Blogs > HNN > BLOODY, HOPEFUL (but for oil prices), IRANIAN ASHURA

Dec 29, 2009 2:07 pm

BLOODY, HOPEFUL (but for oil prices), IRANIAN ASHURA

Ashura is the bloodiest days of the Shia calender. Horrific self flagellation is in order. Indeed, the day ends in a bloody, difficult to watch parade. I know. I happened to try to watch one in Kuala Lumpur, Malaysia. Politically correct NYT editors characterize is as peaceful and chided Iran's leaders for not being religious enough (my italics)!

We are inspired by the bravery of Iranians who continue to demand their rights, even in the face of their government’s relentless and shameful brutality. Iran’s leaders are so desperate to repel a rising tide of popular unrest that even Ashura — which marks the death of Shiite Islam’s holiest martyr — is no longer sacred.

The anniversary, which fell on Sunday, is supposed to be a time of peaceful commemoration.. Even during war, Iranian governments have honored the prohibitions against violence during a two-month period surrounding Ashura. Tehran’s current rulers have proved again that their only belief is in their own survival.

Still, they are right to point out that this year in Iran, the violence was not self-inflicted. Perhaps, that is part of what made this year's Ashura seem hopeful. Perhaps, this blood was not shed in vein.

Perhaps, we are at a tipping point. The Iranian diaspora, reports Abbas Milani, is beginning to use its considerable wealth to help their those Iranians"left behind."

Even the mostly dormant but economically successful Iranian-American diaspora is beginning to show signs of eagerness to help those fighting on the front lines of democracy inside Iran. There are increasing numbers of solidarity demonstrations, efforts to lobby politicians, and aggressive fund-raising effort to provide support for Iranians being pressured by the regime. Those who, for so long, have implicitly apologized for the regime by claiming that the only problem with it is that it is not afforded enough respect by the world, particularly by the U.S., must now see the poverty of their argument. The last six months have shown unequivocally that the problem with the Iranian regime is the regime itself.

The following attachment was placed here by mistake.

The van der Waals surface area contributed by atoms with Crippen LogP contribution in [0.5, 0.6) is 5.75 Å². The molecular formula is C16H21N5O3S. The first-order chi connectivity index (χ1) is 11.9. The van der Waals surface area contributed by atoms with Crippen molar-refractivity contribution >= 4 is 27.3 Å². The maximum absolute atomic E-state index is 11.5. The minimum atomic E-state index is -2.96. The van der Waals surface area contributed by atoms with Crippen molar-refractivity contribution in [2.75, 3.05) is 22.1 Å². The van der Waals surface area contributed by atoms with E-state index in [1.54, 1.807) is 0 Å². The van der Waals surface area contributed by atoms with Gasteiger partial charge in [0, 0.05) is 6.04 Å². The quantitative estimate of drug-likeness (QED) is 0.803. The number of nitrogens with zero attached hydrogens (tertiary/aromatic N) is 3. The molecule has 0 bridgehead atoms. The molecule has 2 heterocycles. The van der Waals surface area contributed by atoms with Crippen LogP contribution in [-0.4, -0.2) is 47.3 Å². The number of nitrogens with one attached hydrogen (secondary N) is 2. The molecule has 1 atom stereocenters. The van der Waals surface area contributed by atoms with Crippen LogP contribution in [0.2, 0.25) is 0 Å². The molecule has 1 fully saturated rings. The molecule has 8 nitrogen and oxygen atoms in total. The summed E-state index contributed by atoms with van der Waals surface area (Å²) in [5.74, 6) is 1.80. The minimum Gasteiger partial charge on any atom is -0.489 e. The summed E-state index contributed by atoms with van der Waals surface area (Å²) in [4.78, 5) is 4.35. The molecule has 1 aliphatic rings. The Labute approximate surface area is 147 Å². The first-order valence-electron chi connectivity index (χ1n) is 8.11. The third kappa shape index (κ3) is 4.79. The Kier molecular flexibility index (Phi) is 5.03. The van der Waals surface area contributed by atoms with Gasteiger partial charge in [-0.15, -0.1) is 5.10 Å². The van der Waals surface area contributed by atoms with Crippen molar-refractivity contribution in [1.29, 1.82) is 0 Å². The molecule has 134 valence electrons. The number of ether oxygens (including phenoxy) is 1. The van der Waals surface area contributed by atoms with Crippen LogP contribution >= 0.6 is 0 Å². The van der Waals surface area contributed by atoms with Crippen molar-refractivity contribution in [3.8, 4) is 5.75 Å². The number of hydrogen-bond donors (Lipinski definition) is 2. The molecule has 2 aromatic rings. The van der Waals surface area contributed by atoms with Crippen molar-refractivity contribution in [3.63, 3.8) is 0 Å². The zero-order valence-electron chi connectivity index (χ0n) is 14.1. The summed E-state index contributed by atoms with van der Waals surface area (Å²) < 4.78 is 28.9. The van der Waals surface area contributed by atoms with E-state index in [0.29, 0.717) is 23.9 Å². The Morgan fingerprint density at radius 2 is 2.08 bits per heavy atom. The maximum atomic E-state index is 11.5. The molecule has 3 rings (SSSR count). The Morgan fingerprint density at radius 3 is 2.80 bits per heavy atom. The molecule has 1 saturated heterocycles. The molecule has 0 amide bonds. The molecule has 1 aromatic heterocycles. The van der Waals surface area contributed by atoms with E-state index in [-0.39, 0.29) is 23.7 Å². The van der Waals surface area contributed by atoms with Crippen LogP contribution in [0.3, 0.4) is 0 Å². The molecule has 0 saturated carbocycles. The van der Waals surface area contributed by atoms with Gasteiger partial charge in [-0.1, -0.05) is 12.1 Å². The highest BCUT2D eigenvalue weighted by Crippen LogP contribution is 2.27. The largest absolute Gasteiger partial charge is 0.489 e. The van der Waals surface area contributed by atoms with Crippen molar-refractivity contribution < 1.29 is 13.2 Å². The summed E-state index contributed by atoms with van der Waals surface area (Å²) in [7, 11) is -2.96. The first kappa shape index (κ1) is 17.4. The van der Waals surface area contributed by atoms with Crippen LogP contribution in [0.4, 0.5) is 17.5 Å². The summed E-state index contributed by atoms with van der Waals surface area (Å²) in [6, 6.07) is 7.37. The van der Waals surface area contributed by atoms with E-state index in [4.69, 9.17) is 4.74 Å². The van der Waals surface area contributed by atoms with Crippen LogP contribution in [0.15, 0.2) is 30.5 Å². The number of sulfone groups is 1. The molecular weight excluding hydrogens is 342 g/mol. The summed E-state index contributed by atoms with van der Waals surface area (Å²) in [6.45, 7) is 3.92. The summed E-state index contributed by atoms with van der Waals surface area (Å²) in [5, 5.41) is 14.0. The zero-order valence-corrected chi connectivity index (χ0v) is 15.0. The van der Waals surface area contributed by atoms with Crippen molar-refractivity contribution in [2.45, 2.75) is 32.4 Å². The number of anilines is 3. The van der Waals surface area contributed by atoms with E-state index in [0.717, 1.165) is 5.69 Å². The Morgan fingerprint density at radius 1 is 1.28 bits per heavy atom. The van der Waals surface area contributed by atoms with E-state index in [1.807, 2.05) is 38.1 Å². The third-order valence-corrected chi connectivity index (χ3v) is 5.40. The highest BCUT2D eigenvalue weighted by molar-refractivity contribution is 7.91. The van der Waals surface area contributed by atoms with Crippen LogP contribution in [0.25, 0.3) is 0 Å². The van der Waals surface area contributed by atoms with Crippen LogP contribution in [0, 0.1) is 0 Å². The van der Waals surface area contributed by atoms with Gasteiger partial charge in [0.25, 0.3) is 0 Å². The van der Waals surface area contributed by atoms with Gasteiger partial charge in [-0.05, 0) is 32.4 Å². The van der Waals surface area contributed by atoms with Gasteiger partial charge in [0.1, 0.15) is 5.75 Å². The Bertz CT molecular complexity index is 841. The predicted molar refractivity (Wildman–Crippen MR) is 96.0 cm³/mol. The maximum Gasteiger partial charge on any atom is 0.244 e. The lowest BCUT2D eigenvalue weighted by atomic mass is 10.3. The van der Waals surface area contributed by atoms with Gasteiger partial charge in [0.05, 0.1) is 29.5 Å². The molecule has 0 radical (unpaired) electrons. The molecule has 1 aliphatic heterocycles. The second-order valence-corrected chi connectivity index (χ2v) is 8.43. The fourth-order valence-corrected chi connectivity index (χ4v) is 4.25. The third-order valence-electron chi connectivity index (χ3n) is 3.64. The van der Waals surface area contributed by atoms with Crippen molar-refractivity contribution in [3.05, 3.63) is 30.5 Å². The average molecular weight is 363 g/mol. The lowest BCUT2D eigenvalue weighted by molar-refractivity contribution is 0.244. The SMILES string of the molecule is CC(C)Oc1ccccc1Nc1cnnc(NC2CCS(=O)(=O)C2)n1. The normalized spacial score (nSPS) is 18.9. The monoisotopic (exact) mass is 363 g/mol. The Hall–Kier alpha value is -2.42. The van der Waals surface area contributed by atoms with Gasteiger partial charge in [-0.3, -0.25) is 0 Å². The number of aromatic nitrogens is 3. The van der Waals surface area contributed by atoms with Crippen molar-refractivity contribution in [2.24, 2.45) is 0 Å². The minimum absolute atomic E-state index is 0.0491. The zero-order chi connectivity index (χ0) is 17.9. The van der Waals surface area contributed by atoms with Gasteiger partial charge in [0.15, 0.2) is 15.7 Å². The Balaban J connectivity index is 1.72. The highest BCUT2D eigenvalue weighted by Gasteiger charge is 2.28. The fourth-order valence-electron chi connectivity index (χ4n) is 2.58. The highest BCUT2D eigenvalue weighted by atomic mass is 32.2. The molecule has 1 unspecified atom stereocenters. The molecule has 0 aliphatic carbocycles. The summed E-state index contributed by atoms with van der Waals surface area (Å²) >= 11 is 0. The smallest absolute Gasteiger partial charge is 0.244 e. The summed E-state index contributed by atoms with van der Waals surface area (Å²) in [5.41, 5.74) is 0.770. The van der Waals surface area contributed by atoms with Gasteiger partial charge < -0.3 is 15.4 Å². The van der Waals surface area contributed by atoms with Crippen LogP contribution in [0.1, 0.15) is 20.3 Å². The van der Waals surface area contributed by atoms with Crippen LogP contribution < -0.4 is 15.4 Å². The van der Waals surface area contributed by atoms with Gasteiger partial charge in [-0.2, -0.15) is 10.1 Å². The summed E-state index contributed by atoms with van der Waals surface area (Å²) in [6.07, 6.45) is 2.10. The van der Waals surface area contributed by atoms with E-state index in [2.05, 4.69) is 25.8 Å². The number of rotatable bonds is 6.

Not surprisingly, Ahmadinejad and company blame the usual suspects, US and Israel:

"Iranians have seen lots of these games," the president was quoted by state news agency IRNA as saying.

Americans and Zionists are the sole audience of a play they have commissioned and sold out. A nauseating play is performed. . . .

Parliament also condemned"disgusting comments" by Western governments about Sunday's unrest, after they unanimously denounced the deadly crackdown in the Islamic republic."

In that vein, Iranian Foreign Minister Manouchehr Mottaki lashed out at Britain on Tuesday,

"If they (the British) do not stop their absurd comments, they will be slapped in the mouth," Mottaki said according to ISNA news agency.

Poor"idealistic" Obama, the Iranian regime he respects and so desperately wishes to befriend, has been looking worse by the hour. As a result, he was forced to to chide it and renew talk about sanctions.

Clearly, nothing will suit both Iranians and the world at large better than regime change. Nothing will bring it about faster than falling oil prices. Calling the Saudis . . . . Oil's Pricey Again.

At the beginning of 2009 . . . The only silver lining in all the gloom was the easing up of oil prices. From a peak close to $150 per barrel in the summer of 2008, crude oil prices averaged below $40 per barrel in January 2009, a considerable fall in just six months. . . .

Now, at the end of 2009, oil prices are close to $80 per barrel. . . . Oil futures are trading at around $90 per barrel . . .

With each dollar rise, Ahmadinejad and company get more hopeful and the rest of us less hopeful!

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